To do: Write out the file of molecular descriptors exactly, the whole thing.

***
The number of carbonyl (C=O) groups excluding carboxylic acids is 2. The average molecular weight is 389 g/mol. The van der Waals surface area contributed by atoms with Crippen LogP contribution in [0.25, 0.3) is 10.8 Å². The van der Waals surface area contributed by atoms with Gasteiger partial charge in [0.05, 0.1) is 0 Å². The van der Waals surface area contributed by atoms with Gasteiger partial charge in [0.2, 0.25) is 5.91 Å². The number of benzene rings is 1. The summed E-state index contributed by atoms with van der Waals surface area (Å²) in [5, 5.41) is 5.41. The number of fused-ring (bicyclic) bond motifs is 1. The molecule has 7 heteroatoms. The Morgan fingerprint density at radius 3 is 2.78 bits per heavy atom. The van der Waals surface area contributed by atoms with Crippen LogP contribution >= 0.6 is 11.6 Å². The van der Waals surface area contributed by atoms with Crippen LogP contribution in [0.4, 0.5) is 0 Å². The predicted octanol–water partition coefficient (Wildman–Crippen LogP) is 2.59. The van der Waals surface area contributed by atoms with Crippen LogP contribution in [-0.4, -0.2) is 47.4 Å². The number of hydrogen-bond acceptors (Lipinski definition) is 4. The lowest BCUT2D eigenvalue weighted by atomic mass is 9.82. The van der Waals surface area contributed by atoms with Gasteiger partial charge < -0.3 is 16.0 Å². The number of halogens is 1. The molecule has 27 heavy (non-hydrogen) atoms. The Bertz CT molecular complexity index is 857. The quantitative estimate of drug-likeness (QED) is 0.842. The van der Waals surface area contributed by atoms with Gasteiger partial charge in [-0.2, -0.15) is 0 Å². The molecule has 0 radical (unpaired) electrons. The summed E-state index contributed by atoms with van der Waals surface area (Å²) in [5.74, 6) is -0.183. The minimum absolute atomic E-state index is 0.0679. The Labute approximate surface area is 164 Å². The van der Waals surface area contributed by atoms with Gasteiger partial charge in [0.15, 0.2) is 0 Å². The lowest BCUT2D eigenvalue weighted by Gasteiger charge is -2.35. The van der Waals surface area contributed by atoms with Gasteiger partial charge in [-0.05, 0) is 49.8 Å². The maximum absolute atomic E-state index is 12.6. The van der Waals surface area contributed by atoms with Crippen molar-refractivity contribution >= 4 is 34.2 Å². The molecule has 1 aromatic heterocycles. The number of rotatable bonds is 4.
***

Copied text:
The number of carbonyl (C=O) groups excluding carboxylic acids is 2. The average molecular weight is 389 g/mol. The van der Waals surface area contributed by atoms with Crippen LogP contribution in [0.25, 0.3) is 10.8 Å². The van der Waals surface area contributed by atoms with Gasteiger partial charge in [0.05, 0.1) is 0 Å². The van der Waals surface area contributed by atoms with Gasteiger partial charge in [0.2, 0.25) is 5.91 Å². The number of benzene rings is 1. The summed E-state index contributed by atoms with van der Waals surface area (Å²) in [5, 5.41) is 5.41. The number of fused-ring (bicyclic) bond motifs is 1. The molecule has 7 heteroatoms. The Morgan fingerprint density at radius 3 is 2.78 bits per heavy atom. The van der Waals surface area contributed by atoms with Crippen LogP contribution >= 0.6 is 11.6 Å². The van der Waals surface area contributed by atoms with Crippen LogP contribution in [0.4, 0.5) is 0 Å². The predicted octanol–water partition coefficient (Wildman–Crippen LogP) is 2.59. The van der Waals surface area contributed by atoms with Crippen LogP contribution in [-0.4, -0.2) is 47.4 Å². The number of hydrogen-bond acceptors (Lipinski definition) is 4. The lowest BCUT2D eigenvalue weighted by atomic mass is 9.82. The van der Waals surface area contributed by atoms with Gasteiger partial charge < -0.3 is 16.0 Å². The number of halogens is 1. The molecule has 27 heavy (non-hydrogen) atoms. The Bertz CT molecular complexity index is 857. The quantitative estimate of drug-likeness (QED) is 0.842. The van der Waals surface area contributed by atoms with Gasteiger partial charge in [-0.2, -0.15) is 0 Å². The molecule has 0 radical (unpaired) electrons. The summed E-state index contributed by atoms with van der Waals surface area (Å²) in [5.74, 6) is -0.183. The minimum absolute atomic E-state index is 0.0679. The Labute approximate surface area is 164 Å². The van der Waals surface area contributed by atoms with Gasteiger partial charge in [0.15, 0.2) is 0 Å². The lowest BCUT2D eigenvalue weighted by Gasteiger charge is -2.35. The van der Waals surface area contributed by atoms with Gasteiger partial charge in [-0.05, 0) is 49.8 Å². The maximum absolute atomic E-state index is 12.6. The van der Waals surface area contributed by atoms with Crippen molar-refractivity contribution >= 4 is 34.2 Å². The molecule has 1 aromatic heterocycles. The number of rotatable bonds is 4.